Author Interview: Suspense Stories With a Twist — Writer George Harrar

George Harrar is not really a mystery or suspense writer, per se. His work is noir and tension-filled, but there is a philosophical and psychological sub-strata that’s more reminiscent of Kafka than Robert Parker.

Reunion At Red Paint Bay by George Harrar. Other Press, 288 pages $14.95.

By Glenn Rifkin

Here are a couple of things I’ve learned about George Harrar over the past 33 years. He is a thoughtful craftsman when it comes to writing and editing. One reason the Wayland, MA resident doesn’t turn out a novel every year is that he devotes equal time to the process of finding and settling on his subject as he does coming to grips with the framework and tone of his novel. He writes and rewrites and rewrites again. And he is an able contrarian, always willing and able to take the other side of a seemingly one-sided discussion. That is why his novels, including The Spinning Man published in 2004, are intriguing and thought-provoking. Like the most accomplished writers of suspense and mystery, he is able to twist the journey in enough compelling directions to render the reader unable to put down the book.

Ironically, Harrar is not really a mystery or suspense writer, per se. His work is certainly noir and tension-filled, but there is an inevitable philosophical and psychological sub-strata that is more reminiscent of Kafka than Parker or Lehane.

For the sake of full disclosure, I should note that Harrar and I co-authored our first book together in 1988, The Ultimate Entrepreneur: The Story of Ken Olsen and Digital Equipment Corporation. Needless to say, Harrar has moved a far distance from the technology sector and gave up business writing long ago. He has published several best-selling young adult novels including Not As Crazy As I Seem, which has become a standard of young adult literature on obsessive compulsive disorder, and Parents Wanted, a look at older-age adoption from a child’s point of view, drawn from his own experience adopting an 11-year-old boy.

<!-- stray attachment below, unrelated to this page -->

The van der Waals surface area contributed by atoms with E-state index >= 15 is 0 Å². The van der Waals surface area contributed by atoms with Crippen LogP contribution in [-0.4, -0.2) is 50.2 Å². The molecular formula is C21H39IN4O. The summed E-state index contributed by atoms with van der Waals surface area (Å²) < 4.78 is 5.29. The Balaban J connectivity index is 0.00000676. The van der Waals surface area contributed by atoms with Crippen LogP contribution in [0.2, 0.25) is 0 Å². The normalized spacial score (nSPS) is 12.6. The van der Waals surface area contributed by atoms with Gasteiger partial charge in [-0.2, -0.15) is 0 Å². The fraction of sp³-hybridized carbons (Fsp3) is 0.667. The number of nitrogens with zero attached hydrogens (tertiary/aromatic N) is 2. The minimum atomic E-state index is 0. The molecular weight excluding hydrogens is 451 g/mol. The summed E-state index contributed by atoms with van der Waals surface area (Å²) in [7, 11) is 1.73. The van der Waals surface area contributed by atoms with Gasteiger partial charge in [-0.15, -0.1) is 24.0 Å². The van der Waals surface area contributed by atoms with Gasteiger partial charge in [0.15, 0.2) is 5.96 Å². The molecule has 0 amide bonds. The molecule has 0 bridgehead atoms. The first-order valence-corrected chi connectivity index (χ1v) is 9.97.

I spoke to Harrar about his new novel, Reunion At Red Paint Bay.

Arts Fuse: How would you characterize Reunion at Red Paint Bay? A mystery? A literary drama? A character study in self-denial?

George Harrar: I call it a psychological suspense story. By that I mean much of the danger the characters face is in their minds. The unknown threat, I find, can be more powerful than the explicitly identified one.

AF: Your novels tend to focus on main characters who seem above reproach until we dig deeper. What fascinates you about this aspect of human frailty and misperception?

Harrar: I like to create a main character that readers will identify with and root for—and then challenge their faith in him as they learn more about what he might have done. This creates a tension in people, makes them uncomfortable as their beliefs, their judgments, their prejudices are tested. I think this tension keeps them reading to see if their views will be validated or not. Also, it’s interesting to look behind the façade that people show to the world, to see what they do when they think no one is watching.

AF: Was there a specific incident or personal experience that triggered this story?

Author George Harrar — As a former reporter and newspaper editor he learned the value of space. He doesn’t waste it.

Harrar: A friend received a note in the mail inviting him to dinner “to pay him back” for something he had done years before. The friend went to the appointed restaurant at the appointed time and immediately recognized a childhood pal, someone he hadn’t seen in 35 years. My friend had lent him some money from his newspaper earnings, enough to get the pal out of a jam, with parents none the wiser. It was a relatively small gesture that was remembered over time, and the kindness was repaid. A story that begins with an anonymous postcard arriving intrigued me, and of course I thought paying someone back could be negative instead of positive. So that’s the path I decided to explore.